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Evidence to date is conflicting on the potential role of antihyperglycemic drugs, old and new, in cardioprotection. Results reported here add to the pool and fuel ongoing study.
The glucagon-like peptide-1 analogue liraglutide and insulin could both protect against acute myocardial infarction (AMI) in patients with type 2 diabetes (T2DM), according to a study conducted in Denmark and published in June 2014 in the Journal of Diabetes & Metabolism.
“Our registry study shows a significant association between liraglutide use and reduced risk of AMI in type 2 diabetes. The findings were dose- and duration-dependent, underlining the association,” commented first author Jakob Starup-Linde, an MD and PhD student in the Department of Endocrinology and Internal Medicine at Aarhus University Hospital in Denmark.
“Insulin was neutral in unadjusted analyses for HbA1c and other biochemistry variables, but protective against AMI when adjusted for these variables. Other antidiabetics had neutral effects,” Starup-Linde added.
Past studies have suggested that native GLP-1 and GLP-1 analogues could potentially reduce excess cardiovascular morbidity and mortality in patients with diabetes, according to background information in the article. These benefits could be linked to improved glycemic control, and perhaps independent effects of the drugs themselves. Evidence is conflicting, however, with some studies suggesting cardiovascular benefits with metformin and neutral outcomes for dipeptidyl peptidase-4 (DPP-4) inhibitors. Little is known about which antihyperglycemic, if any, could provide better cardioprotection.
The study used a nested case-control design. Cases were those patients who had had an AMI after receiving a diagnosis of diabetes. Controls were patients who had never had an AMI after receiving a diagnosis of T2DM. Researchers used the Danish National Hospital Discharge Register to extract patient information dating from 1977 to 2011. ICD-9 codes were used to identify date of T2DM diagnosis, date of AMI, and comorbidities. Using ATC codes, they also identified data on medication use and biochemical parameters for a subset of patients from a registry in the central region of Jutland, Denmark.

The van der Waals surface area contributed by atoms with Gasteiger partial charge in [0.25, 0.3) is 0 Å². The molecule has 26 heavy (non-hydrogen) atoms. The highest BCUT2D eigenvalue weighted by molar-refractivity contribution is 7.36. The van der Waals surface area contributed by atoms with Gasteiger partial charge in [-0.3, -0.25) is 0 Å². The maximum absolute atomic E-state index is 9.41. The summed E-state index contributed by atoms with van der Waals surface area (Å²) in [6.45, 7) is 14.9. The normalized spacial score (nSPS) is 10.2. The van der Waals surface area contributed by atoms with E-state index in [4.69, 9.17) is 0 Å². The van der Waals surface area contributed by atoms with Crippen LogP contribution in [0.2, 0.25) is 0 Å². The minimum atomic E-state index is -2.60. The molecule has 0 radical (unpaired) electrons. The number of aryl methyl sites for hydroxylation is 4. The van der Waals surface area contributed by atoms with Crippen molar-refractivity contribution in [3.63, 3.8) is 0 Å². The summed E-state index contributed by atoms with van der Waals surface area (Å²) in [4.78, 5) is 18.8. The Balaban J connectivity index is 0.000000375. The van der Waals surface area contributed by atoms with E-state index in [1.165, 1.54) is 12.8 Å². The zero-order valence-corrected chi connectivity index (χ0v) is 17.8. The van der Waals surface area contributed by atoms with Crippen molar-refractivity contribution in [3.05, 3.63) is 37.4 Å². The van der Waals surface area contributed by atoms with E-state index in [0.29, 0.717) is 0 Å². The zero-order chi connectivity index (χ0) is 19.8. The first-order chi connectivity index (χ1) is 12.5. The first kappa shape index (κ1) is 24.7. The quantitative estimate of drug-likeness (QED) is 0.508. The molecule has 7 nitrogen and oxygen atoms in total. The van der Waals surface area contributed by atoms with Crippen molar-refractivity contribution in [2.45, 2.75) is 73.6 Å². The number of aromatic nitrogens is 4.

The registries did not include lifestyle information (physical activity, smoking, alcohol, diet, and weight), so these variables were excluded from the analysis.
The analysis included 10,727 patients with a mean age of 63 years. AMI subsequent to receiving a diagnosis of T2DM was seen in 3% of cases. More than 50% of both cases and controls used biguanides and insulin, 37% of cases and 38% of controls used Î²-cell stimulants, and 3.8% of cases and 15.3% of controls used liraglutide.
Preliminary analyses suggested that only liraglutide decreased the risk of AMI (OR= 0.386, 95% CI 0.218-0.682). Insulin, Î²-cell stimulants, glitazones, the GLP-1 analogue exenatide, and DPP-4 inhibitors did not significantly affect risk for AMI. Risk of having an AMI was linked to having already had an AMI before T2DM diagnosis (OR=36.004, 95% CI 24.441-53.038), increasing age (OR 1.027, 95% CI 1.016-1.039), increasing duration of diabetes (1.060, 95% CI 1.043-1.077), being male (OR 1.310, 95% CI 1.025-1.676), having heart failure (OR 2.083, 95% CI 1.459-2.973), and peripheral arterial disease (OR 1.506, 95% CI 1.032-2.198).
Further analyses of a subgroup from central Jutland (n=1072), adjusted for LDL, HDL, total cholesterol, triglycerides, HbA1c, and creatinine, and suggested that insulin was significantly associated with lowered risk of AMI (OR 0.235, 95% CI 0.073-0.757). Among patients in this group who received liraglutide (n=180), none were included in this subanalysis since none had an AMI, which “supports a beneficial effect of liraglutide,” the authors mentioned.
Liraglutide was also linked to significantly decreased HbA1c (mean 0.47%, p<.0001), LDL (mean 0.14, p=0.0004), total cholesterol (0.23 mmol/l, p<.0001), and triglycerides (mean 0.26 mmol/l, p=.023).
Possible mechanisms by which liraglutide could protect against AMI include increased myocardial blood flow and improved myocardial glucose metabolism, according to Starup-Linde. Another explanation could be tighter glucose control when treating with liraglutide or insulin, he added. Improved weight, lipids, and blood pressure could also play roles.
“Due to the [observational] nature of the study, caution should be made when interpreting the results as causality cannot be determined,” Starup-Linde pointed out. “The results of large outcome trials on GLP-1 agonists are expected in the coming years. Further results are needed to determine whether liraglutide should be the preferred second-line antidiabetic drug.”
This study was supported by an unrestricted grant from Novo Nordisk A/S.
Starup-Linde J, Scheel-Thomsen J, Gejl M, et al. Liraglutide and insulin are associated with a decreased risk of acute myocardial infarction in type 2 diabetes mellitus patients. J Diabetes Metab. 2014;5:389. Doi: 10.4172/2155-6156.1000389